the allman brothers band -- 9/29/23

Today's selection -- from One Way Out: The Inside History of the Allman Brothers Band by Alan Paul. In the 1960s, a group of young musicians in Jacksonville, Florida, started hanging out and playing together. They would soon form what they named the Allman Brothers Band. The magnetic presence that attracted them all was Duane Allman, who, to their surprise, had incredible talent, no ego, and praise for everyone who came to jam with them.

“DICKEY BETTS: It was fun and exciting, and the band just sort of happened. It was supposed to be a three-piece with Duane, Berry, and Jaimoe. Duane had no idea that he would end up with this very different thing, but he was open to seeing what happened. I was playing with Berry, and Duane and Jaimoe kept coming and sitting in with us and exciting stuff started happening really quickly and naturally. We all felt like we had discovered the very thing that we'd been looking for, even if we didn't know it beforehand. We all knew that something very, very good was happening.

“REESE WYNANS, Second Coming keyboardist: I had never heard anything like Duane Allman and his slide guitar. He played it like a violin or saxophone. It was just the weirdest instrument and most unbelievable sound and his phrasing was impeccable and his ideas were over the top. When he sat in with us it lifted the whole thing up and I had an immediate, extremely positive reaction, as did everyone else. 

“JAIMOE: He was always on and up and pulling everyone along.

The Allman Brothers Band, March 1971. From left to right: Dickey Betts, Duane Allman, Gregg Allman, Jaimoe Johanson, Berry Oakley, Butch Trucks.

“WYNANS: Sometimes when someone comes and sits in and they're hot shit, they get an attitude. Duane didn't have any of that; there was none of that diva attitude. He was one of us immediately. It became obvious in the jam sessions that something special was going on. We would play for hours and it was incredible. He was a really positive guy--outgoing, giving, and always handing out a lot of really positive thoughts and comments. Just hanging around him was exciting.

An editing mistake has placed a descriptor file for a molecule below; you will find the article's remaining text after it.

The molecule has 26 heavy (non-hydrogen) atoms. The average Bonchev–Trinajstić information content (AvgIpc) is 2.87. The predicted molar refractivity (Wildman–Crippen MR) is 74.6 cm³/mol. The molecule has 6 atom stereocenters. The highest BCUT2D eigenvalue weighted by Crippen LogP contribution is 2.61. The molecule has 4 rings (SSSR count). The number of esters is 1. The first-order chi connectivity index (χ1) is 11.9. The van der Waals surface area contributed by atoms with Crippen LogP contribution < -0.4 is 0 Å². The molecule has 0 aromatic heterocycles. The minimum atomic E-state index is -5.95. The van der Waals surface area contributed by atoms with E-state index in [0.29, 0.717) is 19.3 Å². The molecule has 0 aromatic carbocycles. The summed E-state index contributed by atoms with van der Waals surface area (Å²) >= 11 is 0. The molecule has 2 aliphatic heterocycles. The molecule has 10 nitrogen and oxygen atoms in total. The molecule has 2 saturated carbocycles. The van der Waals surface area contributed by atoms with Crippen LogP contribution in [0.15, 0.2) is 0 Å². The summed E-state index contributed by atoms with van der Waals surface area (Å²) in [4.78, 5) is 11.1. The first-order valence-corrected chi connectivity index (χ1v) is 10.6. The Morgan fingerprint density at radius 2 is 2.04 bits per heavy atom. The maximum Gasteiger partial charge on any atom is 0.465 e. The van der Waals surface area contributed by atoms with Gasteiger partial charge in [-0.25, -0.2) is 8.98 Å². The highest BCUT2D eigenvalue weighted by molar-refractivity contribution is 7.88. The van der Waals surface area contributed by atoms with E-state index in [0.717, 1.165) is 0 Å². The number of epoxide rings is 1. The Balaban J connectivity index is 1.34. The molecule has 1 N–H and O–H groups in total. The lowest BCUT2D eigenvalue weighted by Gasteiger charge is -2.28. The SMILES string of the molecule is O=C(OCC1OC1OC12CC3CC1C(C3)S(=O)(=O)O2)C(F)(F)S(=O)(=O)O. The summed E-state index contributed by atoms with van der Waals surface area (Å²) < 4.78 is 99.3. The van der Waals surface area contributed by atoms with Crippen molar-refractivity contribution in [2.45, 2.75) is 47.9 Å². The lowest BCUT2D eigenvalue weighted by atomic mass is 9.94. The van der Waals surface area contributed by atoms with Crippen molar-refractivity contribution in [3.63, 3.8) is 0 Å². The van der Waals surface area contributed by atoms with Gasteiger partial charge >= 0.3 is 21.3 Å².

“HALL: Duane always was an upper. He never had anything but praise for everybody. He was totally confident, but he also always had that little boy, down-home modesty about him. He was a good, good guy, which is why in time the musicians down here all fell in love with him, despite being leery at first.

“HAMMOND: Duane was a phenomenal player, but the opposite of a headcutter. He wanted to include everyone and make him sound better. He had supreme confidence but he loved the music more than anything and was not on any kind of ego trip.

“THOM DOUCETTE, harmonica player, Duane confidant, and unofficial member of the ABB: Duane had his arms wide open, and he was so f**king magnetic. This was a connected guy--connected to the higher order of the world. Just incredibly tuned in, and with absolute self-confidence but no ego. None. It was never about ‘me.’ That combination of total self-confidence and lack of ego with that kind of talent and fire is unheard of."



Alan Paul


One Way Out: The Inside History of the Allman Brothers Band


St. Martin's Griffin


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